Talent and Technology: The Story of the Pittsburgh Innovation District

What is an “innovation district,” anyway?

Sean Luther, PID Executive Director

Sean Luther, PID Executive Director

It’s a question we get asked a lot. I’m Sean Luther, the Executive Director of InnovatePGH and the Pittsburgh Innovation District, and I’d go so far as to say that it’s a part of my job description to answer that question.

The shortest answer is this: our Innovation District in Pittsburgh’s Oakland neighborhood (much like others in Atlanta, Philadelphia, Oklahoma City, and elsewhere) is a neighborhood-based initiative to develop and promote Oakland’s critical mass of talent, entrepreneurship resources, urban amenities, and research strengths to attract new talent, startups, and innovation companies to Pittsburgh.

The longer answer is, well, longer — and we think that’s a really good thing.

The Pittsburgh Innovation District is unique mainly due to its globally significant research institutions. Our two universities, Carnegie Mellon University and the University of Pittsburgh, have overlapping campuses within less than one square mile. Even more critically, they have complementary (not competitive) strengths, and they share a truly collaborative spirit of innovation. The District is also home to UPMC, the largest academic medical system in the country and the only such center with an integrated insurance provider.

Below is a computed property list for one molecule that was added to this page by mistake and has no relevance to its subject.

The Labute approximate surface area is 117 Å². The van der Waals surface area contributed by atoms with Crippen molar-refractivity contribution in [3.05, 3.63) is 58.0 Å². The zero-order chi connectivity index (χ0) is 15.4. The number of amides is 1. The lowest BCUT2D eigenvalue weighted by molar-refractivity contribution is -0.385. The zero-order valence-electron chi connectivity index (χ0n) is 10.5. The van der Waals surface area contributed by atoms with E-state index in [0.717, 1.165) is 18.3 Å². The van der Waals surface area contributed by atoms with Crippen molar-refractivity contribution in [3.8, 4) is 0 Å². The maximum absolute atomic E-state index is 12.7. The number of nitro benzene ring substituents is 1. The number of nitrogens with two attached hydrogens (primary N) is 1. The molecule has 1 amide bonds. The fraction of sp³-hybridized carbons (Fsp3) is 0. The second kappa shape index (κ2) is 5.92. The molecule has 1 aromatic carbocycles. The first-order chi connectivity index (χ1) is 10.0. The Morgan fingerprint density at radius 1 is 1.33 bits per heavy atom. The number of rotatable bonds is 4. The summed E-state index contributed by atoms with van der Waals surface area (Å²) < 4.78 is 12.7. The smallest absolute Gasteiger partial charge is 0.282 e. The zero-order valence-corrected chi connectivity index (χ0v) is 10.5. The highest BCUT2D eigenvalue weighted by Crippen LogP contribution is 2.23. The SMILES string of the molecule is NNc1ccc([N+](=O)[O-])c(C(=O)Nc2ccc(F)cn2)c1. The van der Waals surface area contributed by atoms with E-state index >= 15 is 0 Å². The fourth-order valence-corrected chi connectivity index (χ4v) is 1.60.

It’s hard to visualize what two major universities and a research hospital look like when essentially stacked on top of each other until you visit Oakland, the knowledge hub of the Pittsburgh Innovation District. Oakland is a pulsing “city within a city,” home to 80,000 surgeons, scientists, researchers and entrepreneurs and 40,000 college students. The compact and amenity-rich urban landscape provides Pittsburgh’s innovators with award-winning restaurants, robust transit and bike networks, and the 450-acre Schenley Park, all working together in an authentic Pittsburgh neighborhood that has been constantly evolving since 1866.

Oakland has always functioned as a natural innovation district, but it wasn’t until 2017 that we knew what to call it. The Brookings Institution published a report on “Pittsburgh’s rise as a global innovation city,” and it was packed full of inspiring numbers and facts telling its readers everything that we already knew about Pittsburgh: that it’s a place where big things are happening.  

This was our favorite part:  

“The competitive advantage of the region is no longer its rivers and raw materials but high-skilled workers, world-class research institutions, and advanced manufacturing. These considerable assets place Pittsburgh in the ranks of the international innovation cities now competing for a suite of new technologies set to redefine the global economy.”

That’s a fancy (and long-winded) way of saying something that we’ve been saying all along, but we’re glad to hear outsiders finally saying it, too. Through InnovatePGH’s unique public/private partnership, we’re using the Pittsburgh Innovation District as a platform to better unite the city’s talent, research, technology and capital in new and exciting ways to keep propelling Pittsburgh forward — all from within one neighborhood. 

Sean Luther